That first number is truly staggering. The federal poverty level for a family of five is $28,410, and yet almost 40 percent of all American workers do not even bring in $20,000 a year.
Finally this true scare from Oxfam:
Credit Suisse’s findings are in line with Oxfam’s prediction that global wealth inequality is only becoming greater. Last January, we predicted that the richest 1 percent would capture more than half of all household wealth by 2016. It looks like our prediction was right, but that we were too conservative, since it has happened a year early. Alas, our forecast was confirmed, but it’s nothing to celebrate.
When you look at the very top of the global wealth pyramid, the situation is much more alarming. When we first calculated in January 2014, the 85 richest individuals own more wealth than the poorest half of the planet. This trend has also worsened since that time. Last January, it was down to 80 people.
The implications of rising extreme wealth inequality are greatly worrying. The highly unbalanced concentration of economic resources in the hands of fewer and fewer people impacts social stability within countries and threatens security on a global scale. It makes poverty reduction harder, threatens political inclusion, and compounds other inequalities.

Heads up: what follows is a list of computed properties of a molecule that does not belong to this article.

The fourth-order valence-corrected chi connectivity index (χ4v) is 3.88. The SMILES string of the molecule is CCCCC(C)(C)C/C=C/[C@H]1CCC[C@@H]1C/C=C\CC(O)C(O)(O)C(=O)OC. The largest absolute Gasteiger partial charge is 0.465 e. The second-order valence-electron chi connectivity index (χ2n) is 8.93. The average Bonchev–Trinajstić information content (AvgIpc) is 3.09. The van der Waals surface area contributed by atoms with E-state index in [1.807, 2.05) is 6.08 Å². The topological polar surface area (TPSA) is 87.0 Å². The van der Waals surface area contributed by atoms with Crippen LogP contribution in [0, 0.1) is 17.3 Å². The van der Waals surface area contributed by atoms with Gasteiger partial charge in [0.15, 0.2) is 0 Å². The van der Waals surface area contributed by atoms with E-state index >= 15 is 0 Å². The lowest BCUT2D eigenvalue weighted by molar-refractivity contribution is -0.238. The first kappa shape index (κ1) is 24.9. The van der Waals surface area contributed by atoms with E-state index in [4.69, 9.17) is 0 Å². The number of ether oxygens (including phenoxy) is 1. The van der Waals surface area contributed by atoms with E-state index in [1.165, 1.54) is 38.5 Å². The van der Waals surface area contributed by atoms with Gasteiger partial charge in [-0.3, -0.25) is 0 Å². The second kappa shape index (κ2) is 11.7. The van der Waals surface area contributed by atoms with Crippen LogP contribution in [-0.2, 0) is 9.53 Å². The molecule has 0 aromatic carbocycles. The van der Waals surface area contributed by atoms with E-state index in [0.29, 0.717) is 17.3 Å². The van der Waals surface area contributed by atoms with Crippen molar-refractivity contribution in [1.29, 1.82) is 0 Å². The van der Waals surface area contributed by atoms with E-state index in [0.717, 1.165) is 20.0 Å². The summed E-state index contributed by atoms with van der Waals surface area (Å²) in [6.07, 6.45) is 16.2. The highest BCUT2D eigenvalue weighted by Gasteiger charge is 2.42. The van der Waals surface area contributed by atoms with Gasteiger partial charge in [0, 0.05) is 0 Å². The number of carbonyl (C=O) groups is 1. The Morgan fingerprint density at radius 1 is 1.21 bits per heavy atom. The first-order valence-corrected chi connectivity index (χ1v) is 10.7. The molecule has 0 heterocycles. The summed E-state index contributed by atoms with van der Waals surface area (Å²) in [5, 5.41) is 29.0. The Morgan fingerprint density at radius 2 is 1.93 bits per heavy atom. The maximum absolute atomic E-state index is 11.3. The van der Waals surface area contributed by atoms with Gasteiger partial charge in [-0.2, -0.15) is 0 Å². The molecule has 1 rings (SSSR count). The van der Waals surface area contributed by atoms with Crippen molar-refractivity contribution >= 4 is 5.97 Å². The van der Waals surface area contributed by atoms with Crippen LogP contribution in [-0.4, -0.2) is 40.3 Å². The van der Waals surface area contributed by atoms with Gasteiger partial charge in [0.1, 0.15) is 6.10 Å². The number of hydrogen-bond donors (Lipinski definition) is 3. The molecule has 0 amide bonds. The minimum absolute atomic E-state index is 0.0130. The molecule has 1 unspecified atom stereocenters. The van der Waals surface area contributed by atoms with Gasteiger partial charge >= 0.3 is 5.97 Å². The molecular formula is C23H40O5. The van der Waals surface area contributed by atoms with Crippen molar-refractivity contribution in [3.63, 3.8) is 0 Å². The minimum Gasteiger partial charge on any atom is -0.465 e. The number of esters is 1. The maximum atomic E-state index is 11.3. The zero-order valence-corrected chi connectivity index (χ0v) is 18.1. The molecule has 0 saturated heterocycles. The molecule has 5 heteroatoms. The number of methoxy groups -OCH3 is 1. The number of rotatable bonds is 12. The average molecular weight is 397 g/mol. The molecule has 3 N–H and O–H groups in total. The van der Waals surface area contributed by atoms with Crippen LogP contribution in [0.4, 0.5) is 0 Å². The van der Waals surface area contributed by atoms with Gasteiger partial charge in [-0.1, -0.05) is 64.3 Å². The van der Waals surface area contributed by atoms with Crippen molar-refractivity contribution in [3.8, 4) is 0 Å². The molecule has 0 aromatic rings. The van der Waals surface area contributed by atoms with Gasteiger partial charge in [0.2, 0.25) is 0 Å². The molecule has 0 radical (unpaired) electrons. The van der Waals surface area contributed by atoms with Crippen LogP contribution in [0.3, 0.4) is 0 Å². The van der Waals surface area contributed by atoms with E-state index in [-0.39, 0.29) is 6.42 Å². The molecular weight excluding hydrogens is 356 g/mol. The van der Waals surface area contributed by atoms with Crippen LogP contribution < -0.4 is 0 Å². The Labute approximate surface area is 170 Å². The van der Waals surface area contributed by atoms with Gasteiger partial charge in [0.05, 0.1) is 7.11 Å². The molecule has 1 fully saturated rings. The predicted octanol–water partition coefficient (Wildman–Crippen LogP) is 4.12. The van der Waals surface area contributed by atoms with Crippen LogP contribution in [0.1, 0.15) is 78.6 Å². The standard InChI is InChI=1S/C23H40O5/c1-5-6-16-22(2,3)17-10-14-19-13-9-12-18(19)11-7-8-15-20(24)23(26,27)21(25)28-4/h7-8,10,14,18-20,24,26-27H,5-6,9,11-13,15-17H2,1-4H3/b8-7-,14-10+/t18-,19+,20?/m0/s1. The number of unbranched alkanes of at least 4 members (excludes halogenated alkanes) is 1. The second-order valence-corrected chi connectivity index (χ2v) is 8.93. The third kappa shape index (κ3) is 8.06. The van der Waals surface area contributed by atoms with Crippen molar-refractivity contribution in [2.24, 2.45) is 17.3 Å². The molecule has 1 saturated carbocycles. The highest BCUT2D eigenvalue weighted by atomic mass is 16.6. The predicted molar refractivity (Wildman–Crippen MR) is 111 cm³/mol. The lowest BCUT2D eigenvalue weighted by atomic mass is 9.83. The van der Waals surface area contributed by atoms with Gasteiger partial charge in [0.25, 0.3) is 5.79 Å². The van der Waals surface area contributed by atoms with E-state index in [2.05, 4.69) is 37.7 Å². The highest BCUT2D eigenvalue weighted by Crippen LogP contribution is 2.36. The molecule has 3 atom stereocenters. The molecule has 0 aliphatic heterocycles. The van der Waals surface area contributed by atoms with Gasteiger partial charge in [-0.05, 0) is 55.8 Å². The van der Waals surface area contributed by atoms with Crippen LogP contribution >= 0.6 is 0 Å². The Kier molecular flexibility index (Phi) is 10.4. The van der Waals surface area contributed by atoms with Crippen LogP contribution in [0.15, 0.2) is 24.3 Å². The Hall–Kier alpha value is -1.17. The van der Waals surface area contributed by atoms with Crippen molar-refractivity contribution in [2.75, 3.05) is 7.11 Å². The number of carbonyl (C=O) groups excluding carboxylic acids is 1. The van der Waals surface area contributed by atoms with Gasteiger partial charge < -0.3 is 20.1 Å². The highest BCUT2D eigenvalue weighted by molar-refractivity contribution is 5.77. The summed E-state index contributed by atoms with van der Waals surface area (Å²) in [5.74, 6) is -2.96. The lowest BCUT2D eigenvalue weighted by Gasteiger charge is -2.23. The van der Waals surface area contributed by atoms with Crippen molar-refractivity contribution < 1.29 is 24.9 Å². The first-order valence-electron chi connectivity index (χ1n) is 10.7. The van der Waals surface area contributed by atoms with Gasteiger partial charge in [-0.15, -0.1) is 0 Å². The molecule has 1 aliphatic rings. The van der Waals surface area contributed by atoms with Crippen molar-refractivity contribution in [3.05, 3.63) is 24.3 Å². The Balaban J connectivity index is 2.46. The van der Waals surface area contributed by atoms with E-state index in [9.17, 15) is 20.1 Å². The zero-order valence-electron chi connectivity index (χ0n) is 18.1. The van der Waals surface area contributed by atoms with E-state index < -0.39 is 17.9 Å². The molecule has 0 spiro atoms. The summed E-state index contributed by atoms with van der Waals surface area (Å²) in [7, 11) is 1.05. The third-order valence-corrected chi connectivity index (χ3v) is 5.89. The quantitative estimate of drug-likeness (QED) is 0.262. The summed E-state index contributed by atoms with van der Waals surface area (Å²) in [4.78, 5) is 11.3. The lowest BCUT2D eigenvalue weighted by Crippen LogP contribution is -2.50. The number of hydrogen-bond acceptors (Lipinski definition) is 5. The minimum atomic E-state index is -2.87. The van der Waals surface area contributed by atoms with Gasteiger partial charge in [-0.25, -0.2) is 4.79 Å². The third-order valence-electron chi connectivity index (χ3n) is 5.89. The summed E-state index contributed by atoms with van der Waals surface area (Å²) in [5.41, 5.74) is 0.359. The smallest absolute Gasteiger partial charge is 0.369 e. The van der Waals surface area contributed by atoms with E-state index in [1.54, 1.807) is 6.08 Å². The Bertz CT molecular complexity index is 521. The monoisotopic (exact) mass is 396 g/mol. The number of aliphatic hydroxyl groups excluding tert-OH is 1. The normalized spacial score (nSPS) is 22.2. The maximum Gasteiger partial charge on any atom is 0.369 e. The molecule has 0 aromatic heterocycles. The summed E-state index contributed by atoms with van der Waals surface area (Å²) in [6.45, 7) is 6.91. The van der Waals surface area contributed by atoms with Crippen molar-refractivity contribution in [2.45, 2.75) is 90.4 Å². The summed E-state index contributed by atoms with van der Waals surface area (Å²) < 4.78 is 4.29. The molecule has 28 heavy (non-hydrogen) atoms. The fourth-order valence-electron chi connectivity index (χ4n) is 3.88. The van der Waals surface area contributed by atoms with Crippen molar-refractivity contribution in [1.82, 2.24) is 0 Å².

Findings such as Credit Suisse’s are awaking wide publics to the huge economic disparities that define the modern world. And people are increasingly calling attention to government policies that only work for the wealthy. For instance, in a recent Pew survey respondents from 34 emerging and developing economies indicated corruption was the second biggest problem facing their country. The links between corruption, crony capitalism and inequality aren’t hard to find. A study of India’s new billionaires found that nearly half made their fortunes in ‘rent thick’ sectors, meaning their wealth depended on exclusive government giveaways (such as permission to build on public lands or control over the telecom spectrum). Corruption and bribery are often behind such exclusive privileges.
Are we screwed?